One in seven people diagnosed with skin cancer will continue to use tanning beds, suggesting that tanning may be addictive, CTV News reported.
In a new study published in JAMA Dermatology , researchers surveyed 178 skin cancer patients who had admitted to visiting tanning salons in the past. The patients were white or non-Hispanic and mostly female – and all the participants had been previously diagnosed with basal cell carcinoma, the most common form of all cancers.
Overall, 26 patients admitted to using indoor tanning beds within four years post-diagnosis. According to the survey's results, the patients had tanned a median of 10 times within the past year –though some admitted to tanning as many as 20 times. Patients who had done the most tanning prior to their skin cancer diagnosis were much more likely to still be visiting tanning beds, according to CTV News.
Among the people who had returned to tanning salons post-diagnosis, 58 percent showed signs of ‘tanning dependence.'
Dr. Richard Langley, the president of the Canadian Dermatology Association, who was not involved in the study, noted that people who have been diagnosed with skin cancer have a higher risk of being diagnosed again within their lifetimes.
"A patient with a cancer diagnosis from a known carcinogen who continues to expose themselves to that carcinogen is often in denial," Langley told CTV News. "That's a prominent sign of dependency."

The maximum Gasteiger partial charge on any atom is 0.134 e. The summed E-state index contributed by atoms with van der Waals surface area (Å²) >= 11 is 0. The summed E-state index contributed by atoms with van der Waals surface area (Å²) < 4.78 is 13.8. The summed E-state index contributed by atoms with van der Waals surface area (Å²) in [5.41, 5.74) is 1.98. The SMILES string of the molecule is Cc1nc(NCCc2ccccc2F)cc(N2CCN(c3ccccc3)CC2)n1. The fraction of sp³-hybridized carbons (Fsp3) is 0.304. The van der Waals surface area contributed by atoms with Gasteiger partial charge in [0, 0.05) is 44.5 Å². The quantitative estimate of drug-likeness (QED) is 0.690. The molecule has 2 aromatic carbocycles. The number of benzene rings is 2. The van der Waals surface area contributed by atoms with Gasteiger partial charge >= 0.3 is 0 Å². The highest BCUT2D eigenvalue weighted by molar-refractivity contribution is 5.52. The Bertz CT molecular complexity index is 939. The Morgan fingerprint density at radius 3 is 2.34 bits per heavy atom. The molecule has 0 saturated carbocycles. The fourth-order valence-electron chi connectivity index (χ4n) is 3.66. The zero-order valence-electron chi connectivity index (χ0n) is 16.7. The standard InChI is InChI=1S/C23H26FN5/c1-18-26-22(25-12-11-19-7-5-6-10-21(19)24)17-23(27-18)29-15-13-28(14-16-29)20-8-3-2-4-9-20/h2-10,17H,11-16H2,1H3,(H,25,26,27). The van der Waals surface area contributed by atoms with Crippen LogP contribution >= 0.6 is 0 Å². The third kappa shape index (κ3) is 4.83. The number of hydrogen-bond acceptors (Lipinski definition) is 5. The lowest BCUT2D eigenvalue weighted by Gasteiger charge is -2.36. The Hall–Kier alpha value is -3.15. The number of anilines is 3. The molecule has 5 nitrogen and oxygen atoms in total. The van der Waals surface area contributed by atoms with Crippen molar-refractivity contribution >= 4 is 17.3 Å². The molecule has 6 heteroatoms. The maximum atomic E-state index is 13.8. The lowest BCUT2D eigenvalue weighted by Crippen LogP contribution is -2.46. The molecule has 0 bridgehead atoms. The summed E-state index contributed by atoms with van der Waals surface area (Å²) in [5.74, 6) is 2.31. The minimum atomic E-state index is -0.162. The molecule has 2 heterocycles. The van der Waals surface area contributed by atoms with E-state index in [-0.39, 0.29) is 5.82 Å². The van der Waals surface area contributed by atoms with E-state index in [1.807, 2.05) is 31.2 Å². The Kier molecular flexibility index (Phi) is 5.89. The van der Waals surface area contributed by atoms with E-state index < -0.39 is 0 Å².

Langley noted that some patients refuse to acknowledge the harmful properties of UV rays, while others blame their skin cancer solely on family history rather than to accept personal responsibility. Others seem to simply become addicted to the feeling of being tan.
"Patients will often describe that it feels good when they get sun exposure or go to a tanning salon … They talk about needing to do it and craving it, and when they don't do it, (they have) a feeling of withdrawal," Langley told CTV News.
Langley noted that research into the phenomenon of tanning addiction has been scarce, and he hopes the topic will continue to be explored. Tanning addiction is not included in the latest version of the Diagnostic and Statistical Manuel of Mental Disorders (DSM-5).